In the linear regression section of our book *Practical Data Science in R*, we use the example of predicting income from a number of demographic variables (age, sex, education and employment type). In the text, we choose to regress against `log10(income)`

rather than directly against income.

One obvious reason for not regressing directly against income is that (in our example) income is restricted to be non-negative, a restraint that linear regression can’t enforce. Other reasons include the wide distribution of values and the relative or multiplicative structure of errors on outcomes. A common practice in this situation is to use *Poisson regression*, or generalized linear regression with a log-link function. Like all generalized linear regressions, Poisson regression is unbiased and *calibrated*: it preserves the conditional expectations and rollups of the training data. A calibrated model is important in many applications, particularly when financial data is involved.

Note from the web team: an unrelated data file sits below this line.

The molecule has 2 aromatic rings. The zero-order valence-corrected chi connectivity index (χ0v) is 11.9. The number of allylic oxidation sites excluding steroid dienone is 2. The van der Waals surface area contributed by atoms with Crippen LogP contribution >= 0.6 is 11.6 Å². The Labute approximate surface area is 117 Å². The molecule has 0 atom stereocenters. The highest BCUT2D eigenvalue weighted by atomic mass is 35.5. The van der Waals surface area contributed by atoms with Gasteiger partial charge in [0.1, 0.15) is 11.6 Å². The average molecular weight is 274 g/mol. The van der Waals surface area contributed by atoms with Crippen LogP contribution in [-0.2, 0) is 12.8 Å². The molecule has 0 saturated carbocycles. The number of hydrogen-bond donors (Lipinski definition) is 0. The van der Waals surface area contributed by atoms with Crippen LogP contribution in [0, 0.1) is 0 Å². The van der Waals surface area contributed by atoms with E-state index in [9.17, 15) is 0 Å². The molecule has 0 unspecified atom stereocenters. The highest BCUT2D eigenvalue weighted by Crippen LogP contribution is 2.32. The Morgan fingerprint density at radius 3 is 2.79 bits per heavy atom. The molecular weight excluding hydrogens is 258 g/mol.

Regressing against the log of the outcome will not be calibrated; however it has the advantage that the resulting model will have lower relative error than a Poisson regression against income. Minimizing relative error is appropriate in situations when differences are naturally expressed in percentages rather than in absolute amounts. Again, this is common when financial data is involved: raises in salary tend to be in terms of percentage of income, not in absolute dollar increments.

Unfortunately, a full discussion of the differences between Poisson regression and regressing against log amounts was outside of the scope of our book, so we will discuss it in this note.